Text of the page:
Old Red Lion Theatre 27 June – 22 July. Reviewed by Claire Roderick
You leave some plays with a warm and fuzzy feeling, well Mumburger certainly isn’t one of them; instead you will probably leave feeling uncomfortable and questions flying around inside your head, but thoroughly entertained.
Mum has died, in a crash with a Birdseye lorry on the M25, and Tiffany is trying to sort out funeral plans. Unfortunately, her dad is almost catatonic with grief, and shows no interest in her spreadsheets and to do lists. Any plans are set aside however, when a surprise delivery arrives. Mum had already made arrangements, deciding on a digestive memorial, and Tiffany and dad are faced with the consequences – a greasy bag of mumburgers. This surreal plot twist lifts an already engaging play into the realms of theatrical brilliance, as the audience’s senses are battered with images, sounds and smells that leaves you as stunned as the characters.
The complicated relationship between Tiffany and her dad – trying, and wondering if it’s worth it, to reconnect after years of indifference – is portrayed to great effect by Andrew Frame and Rosie Wyatt. Both actors are totally convincing in their grief. Both characters are in turn annoying, frustrating, pitiful and funny, and the pauses and glances say as much as their words, thanks to the talented cast. Sarah Kosar’s script is sharp and witty, asking lots of awkward questions that have no black or white answers, only shades of grey. The character of mum hangs over the play, and as we hear more about her, it’s obvious why the two can’t really cope – she was the boss, running a vegan household, yet making them eat roadkill and dead pets. Springing the surprise of her burger delivery doesn’t seem out of character, but whether this was an act of love or a power play is up for debate.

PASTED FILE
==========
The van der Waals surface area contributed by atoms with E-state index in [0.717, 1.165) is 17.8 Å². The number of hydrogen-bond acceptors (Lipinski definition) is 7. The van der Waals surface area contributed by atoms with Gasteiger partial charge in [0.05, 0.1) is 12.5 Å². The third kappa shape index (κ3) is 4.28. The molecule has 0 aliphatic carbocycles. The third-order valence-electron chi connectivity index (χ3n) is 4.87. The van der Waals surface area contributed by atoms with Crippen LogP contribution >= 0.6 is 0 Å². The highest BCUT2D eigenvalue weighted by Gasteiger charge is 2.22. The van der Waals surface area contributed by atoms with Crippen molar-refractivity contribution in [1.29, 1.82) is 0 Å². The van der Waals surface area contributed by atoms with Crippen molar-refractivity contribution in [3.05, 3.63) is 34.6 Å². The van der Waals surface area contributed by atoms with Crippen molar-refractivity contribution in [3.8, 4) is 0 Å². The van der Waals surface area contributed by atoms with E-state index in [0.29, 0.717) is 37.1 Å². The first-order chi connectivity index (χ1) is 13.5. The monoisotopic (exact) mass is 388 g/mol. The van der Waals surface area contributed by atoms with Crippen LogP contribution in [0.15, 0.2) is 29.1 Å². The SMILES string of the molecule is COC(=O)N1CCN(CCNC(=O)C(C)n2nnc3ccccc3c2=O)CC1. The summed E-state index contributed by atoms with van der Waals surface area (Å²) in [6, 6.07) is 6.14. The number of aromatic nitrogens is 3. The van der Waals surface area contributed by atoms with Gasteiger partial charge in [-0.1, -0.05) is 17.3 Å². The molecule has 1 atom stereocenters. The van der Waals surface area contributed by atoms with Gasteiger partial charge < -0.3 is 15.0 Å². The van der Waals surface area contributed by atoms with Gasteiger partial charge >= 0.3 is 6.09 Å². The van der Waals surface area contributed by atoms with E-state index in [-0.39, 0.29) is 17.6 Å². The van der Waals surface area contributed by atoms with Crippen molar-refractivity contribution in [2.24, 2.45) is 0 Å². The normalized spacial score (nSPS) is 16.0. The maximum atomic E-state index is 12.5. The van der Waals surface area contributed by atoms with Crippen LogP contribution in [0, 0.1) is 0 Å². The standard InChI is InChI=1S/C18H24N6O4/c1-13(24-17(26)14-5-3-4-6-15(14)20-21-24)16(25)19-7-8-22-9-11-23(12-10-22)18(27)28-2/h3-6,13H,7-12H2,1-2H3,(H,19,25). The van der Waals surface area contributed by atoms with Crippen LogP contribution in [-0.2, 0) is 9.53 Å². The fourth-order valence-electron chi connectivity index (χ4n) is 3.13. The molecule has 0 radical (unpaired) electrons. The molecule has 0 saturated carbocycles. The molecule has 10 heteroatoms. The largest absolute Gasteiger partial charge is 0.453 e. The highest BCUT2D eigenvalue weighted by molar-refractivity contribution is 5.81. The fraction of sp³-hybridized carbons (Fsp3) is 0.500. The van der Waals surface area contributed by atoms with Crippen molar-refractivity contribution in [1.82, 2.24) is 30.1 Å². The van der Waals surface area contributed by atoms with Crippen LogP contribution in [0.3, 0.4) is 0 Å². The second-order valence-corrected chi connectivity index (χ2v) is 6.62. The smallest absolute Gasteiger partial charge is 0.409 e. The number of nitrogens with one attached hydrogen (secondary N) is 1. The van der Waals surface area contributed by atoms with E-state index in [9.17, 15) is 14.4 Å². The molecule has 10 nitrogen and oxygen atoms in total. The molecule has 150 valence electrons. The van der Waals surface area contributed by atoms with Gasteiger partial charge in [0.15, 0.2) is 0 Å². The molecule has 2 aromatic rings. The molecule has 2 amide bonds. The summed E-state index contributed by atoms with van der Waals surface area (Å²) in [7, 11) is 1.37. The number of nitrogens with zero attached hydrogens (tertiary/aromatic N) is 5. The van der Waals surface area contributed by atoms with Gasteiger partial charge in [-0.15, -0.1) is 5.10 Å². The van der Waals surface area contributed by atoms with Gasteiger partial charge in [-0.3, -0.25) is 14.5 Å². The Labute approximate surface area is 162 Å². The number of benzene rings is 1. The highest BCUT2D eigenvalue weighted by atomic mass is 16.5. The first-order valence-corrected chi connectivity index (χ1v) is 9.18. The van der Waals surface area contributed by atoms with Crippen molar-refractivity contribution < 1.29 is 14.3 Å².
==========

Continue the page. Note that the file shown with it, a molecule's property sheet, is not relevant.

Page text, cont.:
As Tiffany and dad struggle with whether to fulfil her last wishes, Kosar lets rip with fantastic spoken word passages from Tiffany, accompanied by disorienting clips of rollercoasters and accidents, as dad tries to become the father Tiffany needs by watching Father of the Bride.
And then they begin to cook. As the actors gasp and gag as they blowtorch the burgers, the audience reaction is audible. There were groans, moans, and a lot of sniffing. My goodness, mum smelled good… Even though you know it’s not real, when they eat the burgers, it is excruciating – again down to the brilliant writing and performances. But just as it gets too much, there’s a killer line that draws laughs of relief – my favourite being “She was 5’9’’ – there must be more left!”
Mumburger is a wonderful cringemaking study of grief, family obligations and social taboos, and is also damn funny. You’ll never have seen anything like this before – grab a ticket while you can.